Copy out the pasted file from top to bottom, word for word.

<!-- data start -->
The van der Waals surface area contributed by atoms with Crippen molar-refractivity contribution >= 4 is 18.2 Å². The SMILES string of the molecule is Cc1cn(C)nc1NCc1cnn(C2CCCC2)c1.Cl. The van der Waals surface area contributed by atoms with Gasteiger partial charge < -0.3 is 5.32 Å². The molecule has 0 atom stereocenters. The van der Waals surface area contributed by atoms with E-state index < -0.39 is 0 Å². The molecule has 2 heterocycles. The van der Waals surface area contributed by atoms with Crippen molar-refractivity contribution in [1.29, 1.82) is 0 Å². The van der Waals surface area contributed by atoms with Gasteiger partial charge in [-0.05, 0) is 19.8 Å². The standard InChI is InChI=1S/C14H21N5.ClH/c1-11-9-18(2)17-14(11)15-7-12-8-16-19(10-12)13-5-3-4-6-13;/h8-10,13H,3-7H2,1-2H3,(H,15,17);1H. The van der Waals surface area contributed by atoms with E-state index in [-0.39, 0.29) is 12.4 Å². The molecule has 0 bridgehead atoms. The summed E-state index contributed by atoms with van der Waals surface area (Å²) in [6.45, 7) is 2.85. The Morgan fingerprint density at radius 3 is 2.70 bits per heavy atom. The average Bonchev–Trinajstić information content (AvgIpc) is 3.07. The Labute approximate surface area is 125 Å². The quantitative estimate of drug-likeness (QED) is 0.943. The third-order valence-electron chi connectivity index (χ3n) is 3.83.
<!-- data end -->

The van der Waals surface area contributed by atoms with Crippen molar-refractivity contribution >= 4 is 18.2 Å². The SMILES string of the molecule is Cc1cn(C)nc1NCc1cnn(C2CCCC2)c1.Cl. The van der Waals surface area contributed by atoms with Gasteiger partial charge < -0.3 is 5.32 Å². The molecule has 0 atom stereocenters. The van der Waals surface area contributed by atoms with E-state index < -0.39 is 0 Å². The molecule has 2 heterocycles. The van der Waals surface area contributed by atoms with Crippen molar-refractivity contribution in [1.29, 1.82) is 0 Å². The van der Waals surface area contributed by atoms with Gasteiger partial charge in [-0.05, 0) is 19.8 Å². The standard InChI is InChI=1S/C14H21N5.ClH/c1-11-9-18(2)17-14(11)15-7-12-8-16-19(10-12)13-5-3-4-6-13;/h8-10,13H,3-7H2,1-2H3,(H,15,17);1H. The van der Waals surface area contributed by atoms with E-state index in [-0.39, 0.29) is 12.4 Å². The molecule has 0 bridgehead atoms. The summed E-state index contributed by atoms with van der Waals surface area (Å²) in [6.45, 7) is 2.85. The Morgan fingerprint density at radius 3 is 2.70 bits per heavy atom. The average Bonchev–Trinajstić information content (AvgIpc) is 3.07. The Labute approximate surface area is 125 Å². The quantitative estimate of drug-likeness (QED) is 0.943. The third-order valence-electron chi connectivity index (χ3n) is 3.83.